16 March 2010
Many people appreciate the name of our sailboat, but you can tell that some hesitate and have a questioning look... This blog is for those individuals who don't really know much about albatrosses and who have the concern that naming a boat 'Albatross' might be a bad idea...
So, first of all, the source of misapprehension for the name 'albatross' is found in "The Rime of the Ancient Mariner". In that poem, written by Coleridge in 1797, a mariner tells the story of a ship that became lost in the Antarctic, and how an albatross appeared and led the sailors and their ship back to warmer waters. (In sailing mythology, albatrosses represent the souls of sailors returning to the sea and are considered good luck.) One of the sailors shoots and kills the albatross, and things begin to go downhill for the ship. The mariner is forced to wear the dead albatross around his neck as penitence, but one by one the rest of the crew die. (Thus, "having an albatross around one's neck" is a woeful burden.) In the end the mariner sees the error of his ways and blesses marine life, the crew is resurrected long enough to sail the ship to safety, and the the sailor (the old mariner) is forced to walk the earth and recount his story. There's quite a bit more to it than that (not to mention several proverbs you'll recognize) -- it's a good morality poem and worth reading.
Somehow through the course of time and ignorance about the existence of the poem, the association of albatrosses and bad luck was made. I do wish that at least people understood that albatrosses were never meant to represent bad luck; that in fact, they were symbols of good fortune and it was considered unlucky to harm one! (I admit it particularly galls me when people who sail make the mistake, but then, I'm probably being overcritical.)
But that's not why we named the boat "Albatross"; it was on Butch's short list for years and years (although he did have a fondness for "Vampyroteuthis infernalis" -- google it ;) ). We named our sailboat for the albatross because it is an amazing seabird. There are about 21 species, which include the largest of all birds, the Wanderings and the Royals, with wingspans of up to 11 feet. Their entire body is designed for long-term flying, with long wings that lock into place and the ultimate aerodynamic shape. They live the majority of their lives at sea, some not returning to land for seven years (they stay on the ocean for all for that time), and then they return to find a partner. They will go through a complex courtship ritual involving dancing and songs that may go on for over a year before the couple knows they're "right" for each other. The pair-bond usually lasts for their lifetimes (50-60 years). It takes another year or so (depending on the species) to raise their chick from egg to maturity, and the effort is so intense (they will fly thousands of miles to find food for their chick), they have to take a year off and go back to sea, separately. When they reunite the following year, the couple will renew their bond with a short courtship ritual and then begin raising another chick. They're intelligent, majestic, wonderfully beautiful creatures.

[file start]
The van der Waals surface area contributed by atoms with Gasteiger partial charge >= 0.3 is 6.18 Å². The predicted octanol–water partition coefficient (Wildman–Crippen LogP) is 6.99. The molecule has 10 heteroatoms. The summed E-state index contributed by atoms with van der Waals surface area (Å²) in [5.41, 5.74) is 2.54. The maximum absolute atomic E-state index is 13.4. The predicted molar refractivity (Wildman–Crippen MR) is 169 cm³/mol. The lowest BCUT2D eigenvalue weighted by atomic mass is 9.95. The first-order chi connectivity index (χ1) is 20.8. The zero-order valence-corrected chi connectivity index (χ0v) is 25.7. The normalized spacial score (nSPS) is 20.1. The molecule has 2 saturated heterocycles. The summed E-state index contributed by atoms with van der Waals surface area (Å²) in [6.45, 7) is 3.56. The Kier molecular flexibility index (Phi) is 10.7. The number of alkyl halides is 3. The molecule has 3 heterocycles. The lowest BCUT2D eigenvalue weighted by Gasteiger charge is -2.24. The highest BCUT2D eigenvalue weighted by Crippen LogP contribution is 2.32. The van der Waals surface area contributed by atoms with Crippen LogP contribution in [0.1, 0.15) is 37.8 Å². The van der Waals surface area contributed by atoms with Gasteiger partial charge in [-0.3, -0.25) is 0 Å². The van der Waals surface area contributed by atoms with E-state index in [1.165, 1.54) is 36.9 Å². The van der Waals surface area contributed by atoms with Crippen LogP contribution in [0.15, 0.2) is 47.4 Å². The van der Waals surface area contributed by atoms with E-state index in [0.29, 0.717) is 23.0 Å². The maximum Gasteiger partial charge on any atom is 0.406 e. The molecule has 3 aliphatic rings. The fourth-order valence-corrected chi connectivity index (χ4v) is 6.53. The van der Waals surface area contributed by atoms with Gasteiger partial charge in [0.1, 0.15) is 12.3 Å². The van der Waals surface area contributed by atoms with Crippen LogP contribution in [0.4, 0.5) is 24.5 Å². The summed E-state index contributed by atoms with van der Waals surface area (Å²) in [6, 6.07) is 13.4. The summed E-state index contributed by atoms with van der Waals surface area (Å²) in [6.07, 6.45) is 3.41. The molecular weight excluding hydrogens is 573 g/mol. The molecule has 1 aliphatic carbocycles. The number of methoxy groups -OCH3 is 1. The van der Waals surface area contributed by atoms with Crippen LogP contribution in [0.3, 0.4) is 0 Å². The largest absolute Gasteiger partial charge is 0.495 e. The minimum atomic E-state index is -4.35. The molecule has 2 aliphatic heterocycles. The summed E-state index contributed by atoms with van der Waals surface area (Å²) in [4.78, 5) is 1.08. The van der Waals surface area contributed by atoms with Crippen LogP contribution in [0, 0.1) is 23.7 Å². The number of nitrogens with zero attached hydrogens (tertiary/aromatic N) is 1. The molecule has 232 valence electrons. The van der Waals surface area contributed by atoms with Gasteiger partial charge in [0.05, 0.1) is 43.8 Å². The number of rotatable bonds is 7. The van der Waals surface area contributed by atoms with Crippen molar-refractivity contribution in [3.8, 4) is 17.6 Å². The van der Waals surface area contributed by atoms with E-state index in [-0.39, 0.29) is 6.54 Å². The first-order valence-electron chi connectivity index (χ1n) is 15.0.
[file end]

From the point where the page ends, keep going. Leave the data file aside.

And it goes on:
There are lots of sites online that include information, photos, and videos of albatrosses, but I'll include this National Geographic link that features Carl Safina (Eye of the Albatross, Voyage of the Turtle, Song for the Blue Ocean) and Frans Lanting (world-renowned photographer), two of the best-known names regarding albatrosses. Great stuff:
Onboard we also have Tui De Roy's (et al) masterpiece, Albatross: their world, their ways.
Sadly, 19 of albatross species are threatened or endangered. Their biggest enemies are longline fishing (they go after the bait and are hooked and drowned) and plastics. Deaths from longlining can be lessened by weighting the lines, but many fishing boats don't do it. Plastics have become the next biggest problem. Albatrosses see little bits of plastic floating (there is so much plastic in the ocean: bottle tops, cigarette lighters, small toys, etc) and swallow them as bits of fish and squid. Carcasses of both adults and chicks are increasingly found in which the bones of the rib cage surround a mound of plastic; the birds starved to death, their stomachs full of plastic.
This is a good video showing albatrosses nesting with their chicks, but also what happens with longlines:
and what's happening with plastics:
There are a variety of albatross conservation organizations; one of the most central and organized is RSPB/Birdlife International. To find out more about albatrosses and what the ordinary person can do to help, go to:
...And now you know why we named our Norseman 447 "Albatross" :)